When he had gone she went to the window and watched him as he crossed the court-yard, following him out through the gates, where he stopped to say something to the porter, who touched his hat to him. She seated herself there in the wide-open window which projected over the area, as did its counterpart at the other end of the room over the garden in the rear. Flanked by two long and narrow projections, this court-yard with its large paving-blocks of stone was not very inviting in its aspect. It was in the other window, overhanging the garden, whose casement the trees brushed, over which the vines swayed with the wind, that she loved to sit. But her thoughts were far away.  31
  It was still early in the afternoon, but the sun went slowly down behind the tall roofs of the neighboring houses before she rose to do what greatly surprised Lizette, who thought madame altogether too much of a saint for a woman who neglected mass and confession. When madame was dressed, and Lizette had taken her place beside her in the carriage, she wondered at the route taken by the coachman, whose instructions she had not overheard. She supposed they were going to the Bois or the Parc Monceau. And still greater was her surprise when she found herself a little later in St. Eustache, placing a chair for madame at the vesper service.  32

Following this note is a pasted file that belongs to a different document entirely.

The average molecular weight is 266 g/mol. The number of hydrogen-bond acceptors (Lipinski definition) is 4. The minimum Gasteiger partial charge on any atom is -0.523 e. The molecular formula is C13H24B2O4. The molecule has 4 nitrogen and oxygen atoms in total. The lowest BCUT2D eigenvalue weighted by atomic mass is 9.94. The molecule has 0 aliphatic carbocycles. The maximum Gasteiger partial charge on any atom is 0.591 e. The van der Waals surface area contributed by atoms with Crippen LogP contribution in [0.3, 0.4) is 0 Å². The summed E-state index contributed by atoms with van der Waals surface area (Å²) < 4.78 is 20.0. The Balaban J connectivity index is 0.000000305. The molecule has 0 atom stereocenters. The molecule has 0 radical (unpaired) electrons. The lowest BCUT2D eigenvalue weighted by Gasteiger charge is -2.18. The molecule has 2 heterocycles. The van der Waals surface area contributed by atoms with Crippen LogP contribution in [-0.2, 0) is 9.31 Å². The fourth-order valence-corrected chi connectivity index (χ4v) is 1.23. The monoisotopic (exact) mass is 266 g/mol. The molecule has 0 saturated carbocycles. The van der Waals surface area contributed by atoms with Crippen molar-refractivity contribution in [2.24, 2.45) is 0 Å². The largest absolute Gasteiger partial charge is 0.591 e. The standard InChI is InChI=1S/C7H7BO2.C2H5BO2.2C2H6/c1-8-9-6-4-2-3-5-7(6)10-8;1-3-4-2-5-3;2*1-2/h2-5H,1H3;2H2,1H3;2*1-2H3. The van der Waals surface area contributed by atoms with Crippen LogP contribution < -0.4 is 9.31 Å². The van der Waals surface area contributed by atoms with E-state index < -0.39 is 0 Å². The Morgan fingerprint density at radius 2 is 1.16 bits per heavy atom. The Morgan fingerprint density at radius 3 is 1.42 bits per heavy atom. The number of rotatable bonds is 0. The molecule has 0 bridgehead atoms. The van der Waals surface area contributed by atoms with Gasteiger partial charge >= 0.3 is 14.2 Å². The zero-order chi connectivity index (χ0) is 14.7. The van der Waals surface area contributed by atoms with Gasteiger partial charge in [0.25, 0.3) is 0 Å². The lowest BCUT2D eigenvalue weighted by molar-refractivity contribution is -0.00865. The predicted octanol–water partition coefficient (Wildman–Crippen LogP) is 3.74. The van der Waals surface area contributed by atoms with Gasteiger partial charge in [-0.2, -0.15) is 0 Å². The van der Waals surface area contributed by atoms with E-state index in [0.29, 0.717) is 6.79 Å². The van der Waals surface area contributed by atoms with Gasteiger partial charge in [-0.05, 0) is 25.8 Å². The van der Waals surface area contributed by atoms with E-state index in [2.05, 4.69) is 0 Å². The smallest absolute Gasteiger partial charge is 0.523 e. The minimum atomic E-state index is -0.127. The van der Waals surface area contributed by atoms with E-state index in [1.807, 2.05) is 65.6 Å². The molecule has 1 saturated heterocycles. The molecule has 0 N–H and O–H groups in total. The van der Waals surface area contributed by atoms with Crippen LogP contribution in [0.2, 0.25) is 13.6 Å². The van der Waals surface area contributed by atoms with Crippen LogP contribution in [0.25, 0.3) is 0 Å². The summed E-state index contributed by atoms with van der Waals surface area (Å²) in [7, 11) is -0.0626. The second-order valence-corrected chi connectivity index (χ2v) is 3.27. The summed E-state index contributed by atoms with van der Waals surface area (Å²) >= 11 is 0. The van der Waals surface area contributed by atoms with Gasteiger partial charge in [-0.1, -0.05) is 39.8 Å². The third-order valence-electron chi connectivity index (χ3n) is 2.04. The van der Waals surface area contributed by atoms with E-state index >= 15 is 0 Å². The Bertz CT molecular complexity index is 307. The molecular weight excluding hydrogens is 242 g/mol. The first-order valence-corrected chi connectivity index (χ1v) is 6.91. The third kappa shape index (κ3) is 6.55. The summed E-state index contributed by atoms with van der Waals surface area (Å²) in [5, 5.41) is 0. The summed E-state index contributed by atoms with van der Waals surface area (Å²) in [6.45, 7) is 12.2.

It was nearly over. Father Le Blanc himself in the pulpit was finishing his exhortation…. The words of the preacher gathered force from the immense space in which they were uttered; from those dim, aspiring vaults into which they were gathered, and where they died away without a confusing murmur.  33
  Break your theological rocks, O ritual-hating brother, on the King’s highway, and worship him after your own fashion. For every wayfaring heart overfed upon these symbols, you shall show us one starved on your formulæ. Not only for thy weaker brother, to whom God has not given the brains of the doctors in the Temple, shall these vaults of stone be the very arches of heaven; not only for thy frailer sister, in the keeping of whose warm heart God has placed the sacred things of this life, shall the incense of this swinging censer be the very fragrance of celestial fields; but unto many of thine own dignity also shall this star above the altar be the very star of Bethlehem….  34